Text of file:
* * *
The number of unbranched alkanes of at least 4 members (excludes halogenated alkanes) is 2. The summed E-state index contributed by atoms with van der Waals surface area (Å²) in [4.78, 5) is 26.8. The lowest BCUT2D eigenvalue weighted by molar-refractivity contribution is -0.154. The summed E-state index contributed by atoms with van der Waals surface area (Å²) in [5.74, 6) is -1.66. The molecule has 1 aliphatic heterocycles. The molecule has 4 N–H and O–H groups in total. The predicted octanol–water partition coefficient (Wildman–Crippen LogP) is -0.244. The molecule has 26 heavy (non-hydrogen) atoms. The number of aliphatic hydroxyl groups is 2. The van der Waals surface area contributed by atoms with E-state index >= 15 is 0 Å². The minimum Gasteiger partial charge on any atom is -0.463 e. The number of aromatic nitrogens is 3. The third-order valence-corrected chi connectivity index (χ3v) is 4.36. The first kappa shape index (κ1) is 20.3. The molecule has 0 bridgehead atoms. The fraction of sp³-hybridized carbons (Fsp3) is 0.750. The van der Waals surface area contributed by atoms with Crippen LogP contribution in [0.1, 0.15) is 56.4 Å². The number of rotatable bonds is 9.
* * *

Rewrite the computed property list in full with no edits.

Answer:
The number of unbranched alkanes of at least 4 members (excludes halogenated alkanes) is 2. The summed E-state index contributed by atoms with van der Waals surface area (Å²) in [4.78, 5) is 26.8. The lowest BCUT2D eigenvalue weighted by molar-refractivity contribution is -0.154. The summed E-state index contributed by atoms with van der Waals surface area (Å²) in [5.74, 6) is -1.66. The molecule has 1 aliphatic heterocycles. The molecule has 4 N–H and O–H groups in total. The predicted octanol–water partition coefficient (Wildman–Crippen LogP) is -0.244. The molecule has 26 heavy (non-hydrogen) atoms. The number of aliphatic hydroxyl groups is 2. The van der Waals surface area contributed by atoms with E-state index >= 15 is 0 Å². The minimum Gasteiger partial charge on any atom is -0.463 e. The number of aromatic nitrogens is 3. The third-order valence-corrected chi connectivity index (χ3v) is 4.36. The first kappa shape index (κ1) is 20.3. The molecule has 0 bridgehead atoms. The fraction of sp³-hybridized carbons (Fsp3) is 0.750. The van der Waals surface area contributed by atoms with Crippen LogP contribution in [0.1, 0.15) is 56.4 Å². The number of rotatable bonds is 9.